Angie Aspinall started going deaf in one ear at the age of 30, then suffered total sudden onset hearing loss in her ‘good’ ear in 2011. Here she has listed some of the things people have said to her since she started losingher hearing…
Last week, I listed some of the things doctors have said to me since I started losing my hearing. Here are a few more, from people who are not in the medical profession…
“What’s wrong with you? Don’t you speak English?”
This was from a cobbler. I had a pair of boots that were fairly old – but I liked them. One was rubbing my heel where the lining had frayed. I’d asked if he could stitch something inside (I’d asked in English, obviously). I couldn’t understand what he was saying to me (and had already struggled with his colleague who had suggested I put a piece of carpet in there). What on earth was this guy suggesting..?
I told him I understood English perfectly well but that I was deaf and couldn’t tell what he was saying. I lifted up my hair to reveal a hearing aid. He looked mortified and his colleague looked disgusted with him. I said, “I didn’t mean to embarrass you. I still don’t know what you were saying. Could you say it again in another way?”
Eventually, I realised he was saying “sponge” which became clearer when he said ‘bath sponge’ and ‘washing up sponge’. I would never have worked it out in a month of Sundays otherwise. Just try lipreading the word ‘sponge’ and you’ll see what I mean! It didn’t do the trick and the boots ended up in the bin. It did make me wonder how he’d treat a customer who didn’t speak very good English – and I have since taken my business elsewhere.
“What can you hear now then? Can you hear me speaking to you?”
This was from someone I’d been speaking to for half an hour.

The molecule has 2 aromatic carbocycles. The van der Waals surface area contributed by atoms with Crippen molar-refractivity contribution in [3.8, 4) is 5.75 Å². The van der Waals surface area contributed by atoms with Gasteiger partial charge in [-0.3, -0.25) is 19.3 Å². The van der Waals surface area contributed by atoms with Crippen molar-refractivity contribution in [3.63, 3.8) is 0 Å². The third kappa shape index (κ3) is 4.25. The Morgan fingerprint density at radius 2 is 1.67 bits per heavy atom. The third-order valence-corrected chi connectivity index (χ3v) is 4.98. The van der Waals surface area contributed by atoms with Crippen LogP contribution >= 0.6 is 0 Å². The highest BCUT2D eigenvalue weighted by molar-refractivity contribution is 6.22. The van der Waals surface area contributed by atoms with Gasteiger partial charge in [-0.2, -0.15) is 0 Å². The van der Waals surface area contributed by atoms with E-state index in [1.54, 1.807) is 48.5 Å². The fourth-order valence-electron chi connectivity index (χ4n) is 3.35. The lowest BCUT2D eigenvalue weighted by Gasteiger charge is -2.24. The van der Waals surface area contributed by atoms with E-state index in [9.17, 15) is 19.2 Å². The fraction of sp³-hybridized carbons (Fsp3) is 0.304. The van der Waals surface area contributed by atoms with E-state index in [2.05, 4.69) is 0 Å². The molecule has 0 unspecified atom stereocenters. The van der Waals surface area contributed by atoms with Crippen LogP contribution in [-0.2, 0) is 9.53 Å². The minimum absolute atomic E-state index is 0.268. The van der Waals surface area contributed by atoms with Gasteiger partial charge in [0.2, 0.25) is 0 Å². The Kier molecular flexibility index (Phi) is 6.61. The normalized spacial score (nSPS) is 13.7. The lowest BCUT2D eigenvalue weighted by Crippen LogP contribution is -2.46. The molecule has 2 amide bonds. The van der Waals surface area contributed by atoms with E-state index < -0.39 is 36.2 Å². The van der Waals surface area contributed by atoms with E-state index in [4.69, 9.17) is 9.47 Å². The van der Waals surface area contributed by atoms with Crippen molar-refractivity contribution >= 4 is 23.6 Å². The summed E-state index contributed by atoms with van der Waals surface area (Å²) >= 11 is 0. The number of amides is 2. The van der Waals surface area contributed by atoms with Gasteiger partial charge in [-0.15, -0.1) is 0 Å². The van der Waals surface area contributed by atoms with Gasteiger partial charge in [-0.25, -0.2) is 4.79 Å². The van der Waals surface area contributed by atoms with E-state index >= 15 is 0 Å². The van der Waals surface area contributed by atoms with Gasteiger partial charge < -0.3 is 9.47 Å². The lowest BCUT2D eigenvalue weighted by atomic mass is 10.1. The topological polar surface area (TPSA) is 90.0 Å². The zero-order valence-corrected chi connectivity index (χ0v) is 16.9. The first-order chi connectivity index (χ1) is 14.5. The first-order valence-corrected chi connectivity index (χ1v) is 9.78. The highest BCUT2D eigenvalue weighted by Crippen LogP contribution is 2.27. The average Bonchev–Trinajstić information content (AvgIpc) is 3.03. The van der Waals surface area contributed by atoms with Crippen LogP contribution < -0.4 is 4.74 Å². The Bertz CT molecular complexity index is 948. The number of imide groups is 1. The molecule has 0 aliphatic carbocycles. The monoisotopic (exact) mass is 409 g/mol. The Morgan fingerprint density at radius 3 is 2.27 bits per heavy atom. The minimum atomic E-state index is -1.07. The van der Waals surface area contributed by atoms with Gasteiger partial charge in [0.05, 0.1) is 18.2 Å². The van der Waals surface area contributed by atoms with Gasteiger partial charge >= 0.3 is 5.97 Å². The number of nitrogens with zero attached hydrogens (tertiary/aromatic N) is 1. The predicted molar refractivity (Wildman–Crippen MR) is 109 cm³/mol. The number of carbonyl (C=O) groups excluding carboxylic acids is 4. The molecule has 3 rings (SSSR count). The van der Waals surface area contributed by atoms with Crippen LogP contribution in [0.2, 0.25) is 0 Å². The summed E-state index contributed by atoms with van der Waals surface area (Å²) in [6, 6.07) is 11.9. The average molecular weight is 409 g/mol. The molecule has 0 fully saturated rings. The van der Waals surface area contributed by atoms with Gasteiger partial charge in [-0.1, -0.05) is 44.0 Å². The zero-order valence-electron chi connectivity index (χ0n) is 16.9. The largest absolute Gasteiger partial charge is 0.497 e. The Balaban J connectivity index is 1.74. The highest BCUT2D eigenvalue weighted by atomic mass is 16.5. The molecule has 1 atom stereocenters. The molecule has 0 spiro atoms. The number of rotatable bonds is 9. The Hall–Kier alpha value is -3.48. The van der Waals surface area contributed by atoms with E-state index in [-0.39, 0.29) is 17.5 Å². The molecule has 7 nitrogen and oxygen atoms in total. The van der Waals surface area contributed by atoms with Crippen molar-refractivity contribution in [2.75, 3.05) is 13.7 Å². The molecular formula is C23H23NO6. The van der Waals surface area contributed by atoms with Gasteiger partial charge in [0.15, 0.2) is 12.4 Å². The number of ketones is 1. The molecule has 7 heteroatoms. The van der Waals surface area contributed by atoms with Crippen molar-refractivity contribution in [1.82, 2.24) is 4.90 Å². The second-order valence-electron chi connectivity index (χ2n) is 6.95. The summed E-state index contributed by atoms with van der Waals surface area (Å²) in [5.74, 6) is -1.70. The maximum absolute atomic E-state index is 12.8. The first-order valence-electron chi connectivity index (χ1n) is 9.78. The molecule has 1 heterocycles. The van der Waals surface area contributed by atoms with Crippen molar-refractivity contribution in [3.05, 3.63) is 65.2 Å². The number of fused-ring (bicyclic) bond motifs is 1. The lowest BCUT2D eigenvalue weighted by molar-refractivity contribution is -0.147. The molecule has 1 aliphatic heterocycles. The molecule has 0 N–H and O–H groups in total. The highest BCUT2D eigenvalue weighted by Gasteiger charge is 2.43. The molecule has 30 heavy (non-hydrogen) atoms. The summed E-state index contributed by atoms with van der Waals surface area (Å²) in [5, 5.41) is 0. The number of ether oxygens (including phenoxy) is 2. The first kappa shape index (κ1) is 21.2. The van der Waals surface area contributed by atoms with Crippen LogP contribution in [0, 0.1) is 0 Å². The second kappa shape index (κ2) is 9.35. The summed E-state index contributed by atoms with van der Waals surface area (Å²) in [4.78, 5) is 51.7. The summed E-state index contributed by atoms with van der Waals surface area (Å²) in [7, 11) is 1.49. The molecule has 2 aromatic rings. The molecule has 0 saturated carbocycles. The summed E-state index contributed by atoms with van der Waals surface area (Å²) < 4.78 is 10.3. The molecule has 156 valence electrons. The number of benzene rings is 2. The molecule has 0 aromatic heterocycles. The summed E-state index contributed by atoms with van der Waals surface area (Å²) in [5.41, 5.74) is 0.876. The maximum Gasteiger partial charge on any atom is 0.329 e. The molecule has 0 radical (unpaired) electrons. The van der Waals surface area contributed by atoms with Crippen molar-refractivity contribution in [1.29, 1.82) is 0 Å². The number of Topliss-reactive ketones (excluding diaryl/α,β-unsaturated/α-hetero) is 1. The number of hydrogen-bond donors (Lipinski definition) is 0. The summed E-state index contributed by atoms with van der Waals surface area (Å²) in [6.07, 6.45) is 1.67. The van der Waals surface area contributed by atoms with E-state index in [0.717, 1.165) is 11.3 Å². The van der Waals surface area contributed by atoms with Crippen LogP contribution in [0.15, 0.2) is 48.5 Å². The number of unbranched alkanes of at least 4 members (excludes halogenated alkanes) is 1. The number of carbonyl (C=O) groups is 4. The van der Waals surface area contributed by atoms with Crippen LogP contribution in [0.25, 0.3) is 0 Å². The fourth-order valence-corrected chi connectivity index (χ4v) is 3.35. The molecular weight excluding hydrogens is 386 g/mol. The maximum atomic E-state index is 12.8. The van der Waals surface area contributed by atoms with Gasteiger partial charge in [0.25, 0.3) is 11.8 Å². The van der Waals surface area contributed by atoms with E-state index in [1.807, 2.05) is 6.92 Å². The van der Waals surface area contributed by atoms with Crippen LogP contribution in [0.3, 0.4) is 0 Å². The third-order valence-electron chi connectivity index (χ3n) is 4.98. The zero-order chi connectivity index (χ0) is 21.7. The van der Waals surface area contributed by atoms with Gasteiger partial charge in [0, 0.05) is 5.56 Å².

“Well, I can understand why people don’t think you’re deaf. I never have any trouble communicating with you… But then again, I don’t know how hard you’re working to understand me.”
This was from someone close to me, quite recently.
On telling a former work colleague about getting my hearing aids but needing them adjusted they said, “Oh well, when they get it right, you’ll be ‘back to normal’.”
“I do find it frustrating that I can’t speak to you on the phone. The number of times I pick the phone up to call you and then realise I can’t call you…”
Yes, funnily enough I find it ‘frustrating’ that I can’t use the phone too.
On the lighter side, someone who works in my building society asked how I was getting on with my hearing (as she hadn’t seen me for ages and the last time was just after my sudden profound deafness). “I’m still deaf,” I said. “But I’ve got a really clever hearing aid that sends a Bluetooth wireless signal to the aid in my other ear so I can get a sense of left and right.” I showed her the CROS aid.
As quick as a flash she smiled and said, “That’s neat. We get a lot of customers in here with hearing aids nowadays. Young people like you. It’s just like people wearing glasses I always think.”
What a refreshing perspective. She made me smile. There was a time when I would have been mortified at someone asking me about my deafness in a public space – especially as my answer involved me saying I was now profoundly deaf in that ear. Now, I was glad she’d asked though, as it showed she cared and more to the point, it didn’t matter to her or make her treat me differently.
I wish more people with hearing loss felt that having hearing aids had no more stigma attached to them than wearing glasses – but we all know it still does. But, I hope that the more we write blogs like this, the more we’ll empower one another to break the taboo and talk about our deafness, our aids and our needs.
It’s ironic really that I write on Limping Chicken as when I first learned to lipread, my goal was for nobody to find out I had hearing loss. Now here I am writing about it for all the world to see! The more I speak – and write – about my hearing loss, the more confident I become. Nobody’s ever run, screaming when I’ve told them I’m deaf. Nor has anyone pointed and laughed.
Some have even made an effort to communicate more effectively with me so, that can only be a good thing.
Angie is a journalist, food and travel writer, photographer and co-founder of #Yorkshirehour on Twitter – as well as having a full-time job in local government. She’s also a wife, chicken-keeper, gardener, foodie and WI member, living in Glorious Yorkshire. Angie started going deaf in one ear at the age of 30, then suffered total sudden onset hearing loss in her ‘good’ ear in 2011. Her husband and her chickens keep her sane – or as close as she’s gonna get! You can check out her website, blog, twitter account, Facebook and Linked In.
The Limping Chicken is the world's most popular Deaf blog, and is edited by Deaf journalist and filmmaker Charlie Swinbourne.
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